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Remote working, global power plays are shifting the threat landscape

Read time 2min 50sec
Jeremy Matthews, CEO of Panda Security Africa.
Jeremy Matthews, CEO of Panda Security Africa.

The COVID-19 pandemic has resulted in companies having to enable their workforce to work from home. Quickly. And many were woefully unprepared. Security has proven to be the biggest challenge. Without advanced cyber security in place, attackers are having a field day, placing an additional burden on IT teams.

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So says Jeremy Matthews, CEO of Panda Security Africa, adding that in the past few months, IT teams have had to focus their efforts on connectivity, business continuity and data access for remote workers. “As a result, securing the remote workforce has taken a back seat, leaving endpoint exposed and vulnerable.”

Pinpointing weaknesses

Over and above having to secure remote workforces, Matthews sees machine learning and AI as being hugely influential in the cyber security movements he has seen recently. “Big data analytics enables cyber security researchers to observe and investigate more information than they could have managed in the past.”

He adds that insights drawn from this process are being used to identify threats and weaknesses in the cyber security landscape. “From this, we can make informed decisions about the protection technology and methodology we should employ.”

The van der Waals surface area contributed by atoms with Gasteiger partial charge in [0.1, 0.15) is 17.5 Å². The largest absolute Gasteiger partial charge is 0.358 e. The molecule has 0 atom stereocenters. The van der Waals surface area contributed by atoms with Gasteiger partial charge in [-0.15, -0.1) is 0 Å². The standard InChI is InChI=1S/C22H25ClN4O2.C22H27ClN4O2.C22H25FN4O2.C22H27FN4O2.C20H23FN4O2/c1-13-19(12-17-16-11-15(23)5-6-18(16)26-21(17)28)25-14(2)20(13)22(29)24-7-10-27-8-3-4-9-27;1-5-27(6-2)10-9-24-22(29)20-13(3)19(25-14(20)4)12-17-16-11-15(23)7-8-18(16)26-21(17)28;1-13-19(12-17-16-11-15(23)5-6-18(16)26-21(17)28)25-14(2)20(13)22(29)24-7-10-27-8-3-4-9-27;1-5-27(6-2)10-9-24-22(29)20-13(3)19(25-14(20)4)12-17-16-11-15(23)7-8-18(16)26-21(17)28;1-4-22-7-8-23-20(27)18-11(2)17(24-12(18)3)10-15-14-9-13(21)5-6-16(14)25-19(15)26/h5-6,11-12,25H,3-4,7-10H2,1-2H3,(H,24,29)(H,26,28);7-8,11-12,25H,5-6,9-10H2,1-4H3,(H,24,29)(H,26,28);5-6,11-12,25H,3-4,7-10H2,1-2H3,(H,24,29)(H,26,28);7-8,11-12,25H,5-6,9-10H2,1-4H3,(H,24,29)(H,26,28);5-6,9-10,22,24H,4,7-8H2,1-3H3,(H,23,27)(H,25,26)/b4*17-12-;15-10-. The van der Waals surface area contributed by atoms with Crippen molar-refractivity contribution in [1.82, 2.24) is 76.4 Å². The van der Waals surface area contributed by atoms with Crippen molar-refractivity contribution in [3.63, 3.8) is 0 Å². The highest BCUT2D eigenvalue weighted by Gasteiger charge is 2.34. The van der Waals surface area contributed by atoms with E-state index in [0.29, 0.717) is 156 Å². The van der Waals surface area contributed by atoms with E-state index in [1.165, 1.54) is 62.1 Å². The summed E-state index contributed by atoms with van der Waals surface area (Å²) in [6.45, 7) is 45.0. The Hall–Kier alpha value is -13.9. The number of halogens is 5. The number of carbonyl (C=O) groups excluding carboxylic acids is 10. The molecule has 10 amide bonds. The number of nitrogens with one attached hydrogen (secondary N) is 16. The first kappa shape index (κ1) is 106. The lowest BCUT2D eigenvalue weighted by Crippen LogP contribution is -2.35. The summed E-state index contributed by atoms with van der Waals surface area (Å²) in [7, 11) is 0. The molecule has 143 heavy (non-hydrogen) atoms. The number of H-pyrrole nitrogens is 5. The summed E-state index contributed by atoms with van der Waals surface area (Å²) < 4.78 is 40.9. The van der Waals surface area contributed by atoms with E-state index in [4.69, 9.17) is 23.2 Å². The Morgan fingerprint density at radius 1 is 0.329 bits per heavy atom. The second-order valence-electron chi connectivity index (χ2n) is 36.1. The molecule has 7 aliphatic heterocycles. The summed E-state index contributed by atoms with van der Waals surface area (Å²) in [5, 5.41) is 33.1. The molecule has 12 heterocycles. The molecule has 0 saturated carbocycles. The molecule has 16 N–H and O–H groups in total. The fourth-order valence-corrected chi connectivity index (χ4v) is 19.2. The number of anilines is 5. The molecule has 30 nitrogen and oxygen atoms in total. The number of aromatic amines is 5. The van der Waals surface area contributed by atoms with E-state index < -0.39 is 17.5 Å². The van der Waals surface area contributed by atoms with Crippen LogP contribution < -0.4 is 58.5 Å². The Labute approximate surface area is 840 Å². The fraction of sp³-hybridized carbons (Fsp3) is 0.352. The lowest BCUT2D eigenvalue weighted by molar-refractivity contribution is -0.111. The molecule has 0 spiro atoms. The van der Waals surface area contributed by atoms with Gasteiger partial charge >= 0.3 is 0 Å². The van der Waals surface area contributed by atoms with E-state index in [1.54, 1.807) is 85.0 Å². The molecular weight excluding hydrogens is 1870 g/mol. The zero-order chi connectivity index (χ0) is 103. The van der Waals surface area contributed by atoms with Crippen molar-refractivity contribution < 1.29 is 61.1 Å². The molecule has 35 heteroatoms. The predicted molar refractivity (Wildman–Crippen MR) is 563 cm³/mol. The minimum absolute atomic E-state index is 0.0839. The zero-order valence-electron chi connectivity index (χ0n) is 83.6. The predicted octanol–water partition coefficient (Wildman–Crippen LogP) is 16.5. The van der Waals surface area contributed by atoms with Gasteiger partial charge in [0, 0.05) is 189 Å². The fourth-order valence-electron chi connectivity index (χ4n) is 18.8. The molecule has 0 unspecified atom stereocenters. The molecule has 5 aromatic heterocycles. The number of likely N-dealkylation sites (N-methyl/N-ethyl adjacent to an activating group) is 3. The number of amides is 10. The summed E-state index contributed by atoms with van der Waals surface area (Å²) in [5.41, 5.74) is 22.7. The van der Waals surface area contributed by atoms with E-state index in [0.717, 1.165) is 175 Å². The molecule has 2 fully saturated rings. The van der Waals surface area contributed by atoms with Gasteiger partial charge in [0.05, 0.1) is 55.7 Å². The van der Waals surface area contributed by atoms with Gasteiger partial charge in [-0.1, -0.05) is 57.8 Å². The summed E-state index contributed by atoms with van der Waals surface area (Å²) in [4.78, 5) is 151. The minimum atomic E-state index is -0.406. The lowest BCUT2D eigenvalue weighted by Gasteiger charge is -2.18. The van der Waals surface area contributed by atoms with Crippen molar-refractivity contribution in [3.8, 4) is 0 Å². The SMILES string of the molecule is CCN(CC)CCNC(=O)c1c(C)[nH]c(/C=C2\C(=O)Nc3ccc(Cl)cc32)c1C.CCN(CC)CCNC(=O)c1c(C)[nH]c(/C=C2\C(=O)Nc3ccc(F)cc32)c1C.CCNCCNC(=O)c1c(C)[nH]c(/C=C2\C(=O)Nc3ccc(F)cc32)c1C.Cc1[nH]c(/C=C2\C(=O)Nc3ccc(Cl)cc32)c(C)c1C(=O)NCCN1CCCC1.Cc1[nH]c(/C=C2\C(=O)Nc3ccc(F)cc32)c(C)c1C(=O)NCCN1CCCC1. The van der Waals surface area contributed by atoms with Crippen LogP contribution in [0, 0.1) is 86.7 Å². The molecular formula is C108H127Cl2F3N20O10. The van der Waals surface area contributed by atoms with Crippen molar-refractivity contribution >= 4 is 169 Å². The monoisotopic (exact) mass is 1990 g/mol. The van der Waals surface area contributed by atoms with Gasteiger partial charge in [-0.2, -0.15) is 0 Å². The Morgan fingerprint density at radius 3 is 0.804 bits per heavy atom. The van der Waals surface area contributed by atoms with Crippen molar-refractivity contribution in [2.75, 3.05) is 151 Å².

Adaptive defence

According to Matthews, Panda’s Adaptive Defense technology is an example of this, as it automatically classifies goodware and malware using machine learning and AI, and then uses those classifications to ensure that goodware is allowed to run and malware is blocked.

“Machine learning enables contextual detections, identifying attacks that use malwareless and living-of-the-land techniques. Attacks of this type are a growing trend as threat actors find new ways to bypass traditional defence mechanisms.”

Global power plays

Speaking of how he sees the security landscape evolving over the next five years, Matthews says global power plays are driving cyber warfare by state actors. “We are starting to see the spill-over from these actions into civil society. In cyber warfare, nation states or state actors use cyber attacks to disrupt vital systems of their target – typically an opposing country.”

Big industrial control systems or military networks tend to be the main targets in cyber warfare situations, he adds. “The sophisticated tools that can leak out of this state sector represent a risk to IoT devices, whose growth and inherent vulnerability represent a significant societal security risk for the future.”

Reduce the attack surface

Matthews advises organisations to focus on reducing the attack surface of their endpoints. “Deploying advanced endpoint security is an imperative. Keeping endpoints patched and up to date will ensure critical vulnerabilities are addressed.”

Many businesses have implemented traditional security technology at a perimeter and campus level, leaving remote endpoints highly vulnerable, he adds. “The current pandemic and its effect on the workplace require a review of this strategy. Those organisations that have invested in cloud security technology that is not dependant on internal IT infrastructure have been better placed in addressing the shift to safe remote working.”

Panda Security is a silver sponsor of the ITWeb Security Summit, to be held as a virtual event from 25 to 28 August this year.

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